June 10, 2015
When tracking this year’s inevitable budget crisis, which is showing every early sign of climaxing 16 weeks from now in another shutdown showdown, the Hill community may want to keep Metro in mind.
June 9, 2015
Congress has decisively lost to the president in the year’s most consequential balance-of-powers dispute before the Supreme Court.
June 8, 2015
It’s not too late to make plans to be part of one of the great set pieces of a Washington summer.
June 4, 2015
It has all the early hallmarks of the most curious, quirky, counterintuitive presidential quest by a former member of Congress in a long time. Those who’ve tracked Lincoln Chafee’s strange career would be surprised if it were any other way.
June 3, 2015
Maybe one thing would be more shocking to Hill long-timers than the lurid criminal charges confronting the previous Republican speaker of the House: A personal scandal taking down the current Republican speaker of the House.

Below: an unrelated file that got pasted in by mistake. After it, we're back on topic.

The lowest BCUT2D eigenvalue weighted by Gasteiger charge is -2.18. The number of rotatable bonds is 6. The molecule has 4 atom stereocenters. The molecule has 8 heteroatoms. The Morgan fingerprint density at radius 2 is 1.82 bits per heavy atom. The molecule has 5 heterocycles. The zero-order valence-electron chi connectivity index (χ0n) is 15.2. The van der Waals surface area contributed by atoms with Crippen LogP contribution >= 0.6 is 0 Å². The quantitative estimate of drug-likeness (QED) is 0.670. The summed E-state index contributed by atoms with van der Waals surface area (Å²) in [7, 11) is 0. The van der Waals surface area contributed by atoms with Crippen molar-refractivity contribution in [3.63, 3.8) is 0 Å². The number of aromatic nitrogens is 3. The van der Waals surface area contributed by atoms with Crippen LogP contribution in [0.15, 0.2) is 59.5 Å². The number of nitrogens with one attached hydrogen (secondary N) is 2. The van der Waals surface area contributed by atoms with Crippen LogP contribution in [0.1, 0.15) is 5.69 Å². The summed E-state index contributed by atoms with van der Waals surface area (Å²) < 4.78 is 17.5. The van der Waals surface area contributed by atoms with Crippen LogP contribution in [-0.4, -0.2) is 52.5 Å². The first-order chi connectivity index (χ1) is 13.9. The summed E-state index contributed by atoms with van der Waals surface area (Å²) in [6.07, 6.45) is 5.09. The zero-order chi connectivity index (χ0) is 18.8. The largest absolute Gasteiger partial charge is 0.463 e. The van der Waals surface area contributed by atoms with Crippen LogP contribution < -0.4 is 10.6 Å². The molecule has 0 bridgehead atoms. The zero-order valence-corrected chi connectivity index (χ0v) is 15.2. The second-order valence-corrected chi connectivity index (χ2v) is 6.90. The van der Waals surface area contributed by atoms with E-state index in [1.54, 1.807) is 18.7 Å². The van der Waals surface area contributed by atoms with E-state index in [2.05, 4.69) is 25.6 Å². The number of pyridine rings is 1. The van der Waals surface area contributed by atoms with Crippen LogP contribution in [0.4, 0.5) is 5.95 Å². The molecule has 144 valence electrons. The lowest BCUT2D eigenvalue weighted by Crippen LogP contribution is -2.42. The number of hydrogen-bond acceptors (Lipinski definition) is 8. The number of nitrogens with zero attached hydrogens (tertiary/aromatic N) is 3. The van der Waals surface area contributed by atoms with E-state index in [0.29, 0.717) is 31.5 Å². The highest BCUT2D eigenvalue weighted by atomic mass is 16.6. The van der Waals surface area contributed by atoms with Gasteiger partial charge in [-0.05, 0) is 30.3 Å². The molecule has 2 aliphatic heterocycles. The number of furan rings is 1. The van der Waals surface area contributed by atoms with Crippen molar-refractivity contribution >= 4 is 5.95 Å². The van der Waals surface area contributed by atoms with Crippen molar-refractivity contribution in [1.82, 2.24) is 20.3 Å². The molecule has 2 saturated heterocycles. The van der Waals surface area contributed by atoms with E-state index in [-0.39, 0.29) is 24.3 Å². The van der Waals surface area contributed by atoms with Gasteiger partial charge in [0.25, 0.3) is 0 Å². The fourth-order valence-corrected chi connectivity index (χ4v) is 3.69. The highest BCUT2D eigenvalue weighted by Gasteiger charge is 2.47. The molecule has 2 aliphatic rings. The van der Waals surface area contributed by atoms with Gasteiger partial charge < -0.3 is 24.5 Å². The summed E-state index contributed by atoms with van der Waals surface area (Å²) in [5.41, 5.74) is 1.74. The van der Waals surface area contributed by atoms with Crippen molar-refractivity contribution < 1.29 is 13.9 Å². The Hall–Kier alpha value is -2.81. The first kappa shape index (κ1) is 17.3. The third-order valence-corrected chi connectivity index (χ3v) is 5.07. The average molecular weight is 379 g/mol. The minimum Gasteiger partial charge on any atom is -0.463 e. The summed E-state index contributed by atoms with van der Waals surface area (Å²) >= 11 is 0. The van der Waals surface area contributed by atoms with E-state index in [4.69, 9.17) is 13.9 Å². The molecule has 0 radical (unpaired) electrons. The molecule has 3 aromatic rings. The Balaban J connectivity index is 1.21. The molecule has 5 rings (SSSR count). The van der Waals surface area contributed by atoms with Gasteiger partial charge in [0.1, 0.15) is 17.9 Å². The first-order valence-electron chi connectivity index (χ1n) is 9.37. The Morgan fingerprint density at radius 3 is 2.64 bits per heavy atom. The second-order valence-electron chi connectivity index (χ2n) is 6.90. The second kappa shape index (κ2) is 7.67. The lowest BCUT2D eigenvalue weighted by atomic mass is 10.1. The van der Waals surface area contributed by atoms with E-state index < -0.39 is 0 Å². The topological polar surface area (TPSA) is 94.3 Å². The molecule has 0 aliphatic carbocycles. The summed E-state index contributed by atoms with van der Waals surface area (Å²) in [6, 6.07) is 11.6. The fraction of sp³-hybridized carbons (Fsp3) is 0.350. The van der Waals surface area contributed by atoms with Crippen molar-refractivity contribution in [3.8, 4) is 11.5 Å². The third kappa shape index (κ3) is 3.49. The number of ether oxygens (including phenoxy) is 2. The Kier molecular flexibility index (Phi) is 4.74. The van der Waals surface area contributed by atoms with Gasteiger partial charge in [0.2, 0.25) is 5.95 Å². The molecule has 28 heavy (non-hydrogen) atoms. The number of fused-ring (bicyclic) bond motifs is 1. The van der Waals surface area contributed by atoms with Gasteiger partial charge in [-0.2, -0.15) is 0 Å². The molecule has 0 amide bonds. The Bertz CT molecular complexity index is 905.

June 2, 2015
If three in a row signals a trend, then the era of the prosecutor in congressional politics is clearly taking hold.
May 21, 2015
Rep. Joaquin Castro knows a little about real estate, in part because his twin, Julian, is secretary of Housing and Urban Development. So after winning a safely Democratic seat three years ago, he decided buying a condo on the Hill was a smart investment.
May 20, 2015
As one of their final acts before the Memorial Day break, members of Congress have begun their annual ritual combining financial self-flagellation with electoral self-preservation.
May 18, 2015
Almost every congressional campaign season opens with the potential for some political firsts. And, with just a few words uttered on the West Coast last week, this cycle has already made a bit of history and will have a shot at making even more.
May 14, 2015
Thomas R. Carper is having one heck of a week.
May 13, 2015
It’s too soon to label the first test vote in the great trade debate of 2015 as a harbinger of total collapse ahead. But the prognosticators, the party whips and the president already have some tally sheets providing strong evidence of a cliffhanger in the making.